The first time I found my legs scurrying up into an aeroplane was on a hot, Sunday afternoon, during a holiday in Uncle Sam’s house at Enugu. I was nine, young and naive, but with head full of fantasies from Lantern book series. We had just returned from the church when Uncle Sam announced to my cousins and I that he would be driving us to Akanu Ibiam airport after lunch. He called it sight-seeing. It sounded like an ounce of adventure into my dull, sickening life the way he said it. The thought of sitting with fastened seatbelts; a pretty face smiling down at me with bright eyes and hairs matted in shiny, black threads like the lady in Bina series coursed funny, tiny flip-flops inside me. “Are we really going to fly in the air like Bina? I asked my oldest cousin, Nwanyibuife as we dressed up in her room and wished I did not because she looked at me the way Grandmama did when she wanted to smear it on one’s face that one was too daft for an answer. “Bina kwa?” She asked, running a shiny, colourless gel on her lips. “Yes. Bina in the Airport. Lantern books.” “Tuza-queen” was the reply.
Later, I would learn at the airport that people didn’t just ascend into a random aircraft and fasten their seat belts, expecting to take-off without at least, a ticket and a destination of some sort. I would also learn that flying was even more fun imagined than experienced. That it was the state government’s way of creating memories for kids during holidays – climbing into an aeroplane and taking snapshots. The second time I found myself in an aeroplane, it was me who imagined myself into it, other passengers too and a pilot announcing something before we took-off.
The evening Papa punched Mama in the face, pushing her against the railing in our balcony was the third. This time, in flesh and blood. This time, with real passengers and Mama sitting right next to me. She had called Uncle Sam to tell him that ‘Nwokeoma has gone mad again’. So, Uncle Sam said to leave ‘that man’ and catch up with the next available flight from Portharcourt to Enugu. The fare, he said would be given back to Mama when we arrived. We did not even start to pack our things like people who were really traveling across states, or people who did not know when to return from a journey of that sort. We just dashed out of the gate, Mama clutching my palms in one hand, her purse in the other.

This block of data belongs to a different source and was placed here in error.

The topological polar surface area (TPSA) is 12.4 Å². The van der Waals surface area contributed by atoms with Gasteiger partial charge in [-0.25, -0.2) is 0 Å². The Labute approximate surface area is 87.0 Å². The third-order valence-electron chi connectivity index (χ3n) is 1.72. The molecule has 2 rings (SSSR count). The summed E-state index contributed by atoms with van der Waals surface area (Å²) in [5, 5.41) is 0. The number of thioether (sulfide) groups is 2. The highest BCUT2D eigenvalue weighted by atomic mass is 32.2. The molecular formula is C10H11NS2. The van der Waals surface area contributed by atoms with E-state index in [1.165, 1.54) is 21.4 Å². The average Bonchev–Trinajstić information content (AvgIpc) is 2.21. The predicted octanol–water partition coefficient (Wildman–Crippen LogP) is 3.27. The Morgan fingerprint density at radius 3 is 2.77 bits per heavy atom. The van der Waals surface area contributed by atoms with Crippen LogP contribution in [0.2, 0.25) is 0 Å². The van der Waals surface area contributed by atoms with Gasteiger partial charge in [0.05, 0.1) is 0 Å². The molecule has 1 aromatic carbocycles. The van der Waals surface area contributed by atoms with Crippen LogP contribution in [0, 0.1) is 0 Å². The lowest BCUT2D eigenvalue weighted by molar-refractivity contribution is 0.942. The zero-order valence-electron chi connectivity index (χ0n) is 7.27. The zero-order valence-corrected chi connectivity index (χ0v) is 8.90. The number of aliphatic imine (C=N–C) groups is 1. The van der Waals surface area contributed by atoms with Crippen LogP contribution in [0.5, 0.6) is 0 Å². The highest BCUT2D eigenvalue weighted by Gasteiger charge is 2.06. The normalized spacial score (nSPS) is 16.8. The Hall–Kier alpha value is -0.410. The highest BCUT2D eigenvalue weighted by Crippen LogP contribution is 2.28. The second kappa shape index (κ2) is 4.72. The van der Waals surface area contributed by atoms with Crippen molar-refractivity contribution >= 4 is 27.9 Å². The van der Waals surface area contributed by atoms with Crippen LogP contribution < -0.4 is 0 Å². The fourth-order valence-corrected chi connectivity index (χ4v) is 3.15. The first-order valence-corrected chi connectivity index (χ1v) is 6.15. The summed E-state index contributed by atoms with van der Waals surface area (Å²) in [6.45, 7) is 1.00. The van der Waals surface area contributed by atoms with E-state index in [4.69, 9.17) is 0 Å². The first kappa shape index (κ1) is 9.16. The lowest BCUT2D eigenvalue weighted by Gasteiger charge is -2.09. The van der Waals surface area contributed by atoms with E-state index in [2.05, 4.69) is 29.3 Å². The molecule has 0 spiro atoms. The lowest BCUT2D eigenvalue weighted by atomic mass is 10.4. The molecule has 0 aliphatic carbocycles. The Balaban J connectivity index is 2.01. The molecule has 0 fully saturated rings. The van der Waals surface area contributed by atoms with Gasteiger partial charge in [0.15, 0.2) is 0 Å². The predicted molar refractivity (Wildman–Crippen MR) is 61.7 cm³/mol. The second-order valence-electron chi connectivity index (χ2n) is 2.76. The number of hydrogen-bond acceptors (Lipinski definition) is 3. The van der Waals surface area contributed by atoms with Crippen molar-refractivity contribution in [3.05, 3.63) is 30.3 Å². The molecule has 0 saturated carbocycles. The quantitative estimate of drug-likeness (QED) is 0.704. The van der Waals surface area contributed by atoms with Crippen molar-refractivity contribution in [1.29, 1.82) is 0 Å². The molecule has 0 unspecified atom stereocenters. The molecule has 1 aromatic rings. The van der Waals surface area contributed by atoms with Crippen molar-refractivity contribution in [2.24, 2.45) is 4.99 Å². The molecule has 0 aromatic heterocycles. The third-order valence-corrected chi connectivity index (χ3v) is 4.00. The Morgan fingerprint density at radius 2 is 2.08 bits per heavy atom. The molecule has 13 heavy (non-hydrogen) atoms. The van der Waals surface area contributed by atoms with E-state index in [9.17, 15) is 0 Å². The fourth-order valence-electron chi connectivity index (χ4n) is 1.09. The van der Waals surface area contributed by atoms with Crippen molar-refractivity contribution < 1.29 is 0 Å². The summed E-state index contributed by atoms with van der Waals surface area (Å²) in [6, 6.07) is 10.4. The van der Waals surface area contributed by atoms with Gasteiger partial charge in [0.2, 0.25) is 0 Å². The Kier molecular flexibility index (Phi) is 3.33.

Our street was a silent, unsuspecting lane with two-storey buildings sprawling down to our local church. We moved, our legs swift like that of ghosts in home videos and Mama’s fleshy arm quivering all the way. As we rounded a bend into the busy road, Mama started to wave at everything with four wheels that came our way. Her cheeks were slightly puffy as though she had tiny akara balls in them, eyes red and haggard, darting this way and that like a rascal with dwindling patience.
When a taxi finally pulled over in front of us, I heard her muttering something about God’s faithfulness. The driver treated her with a cool smile as she bent over. If he noticed her cheeks, he didn’t show any sign of it. “Airport.” Mama said, opening the door and shooing me into the green Passat at the same time. “I just carried one passenger like that from the airport.” The driver was saying as we drove into the expressway that led to the airport. “To somewhere along second artillery junction. You must have kept the person you’re going to pick for too long oo.” He spat out of the window, then cocked his head backwards. “Eeh? Madam?” Mama’s lips moved slightly, as if she was groping for words and I thought that I caught the driver’s gaze on my tangerine breasts from the rearview mirror. “Just take us to the airport.” She finally said, drifting her face to the window.
An airport in the day was quite a spectacular view. At night, it looked extremely picturesque, shimmering with glorious shades of bright lights. Somewhere people like Nwanyibuife would love to take pictures in different poses and still not think that they were Tuza-queens. Twice, I found my lips opening and clamping shut. There was this foolish urge to ask Mama a thing or two, but I knew they would be well off dismissed. “Here.” Mama said, handing the driver some crisp naira notes as we descended from the car. “You can keep the balance.” “Thank you, madam.” He said. She turned and started to the terminal with the grace of a tigress as the driver, money in both hands, beamed with buck-teethed smile. How Mama resolved the fare, I did not know, much less talking about keeping the balance.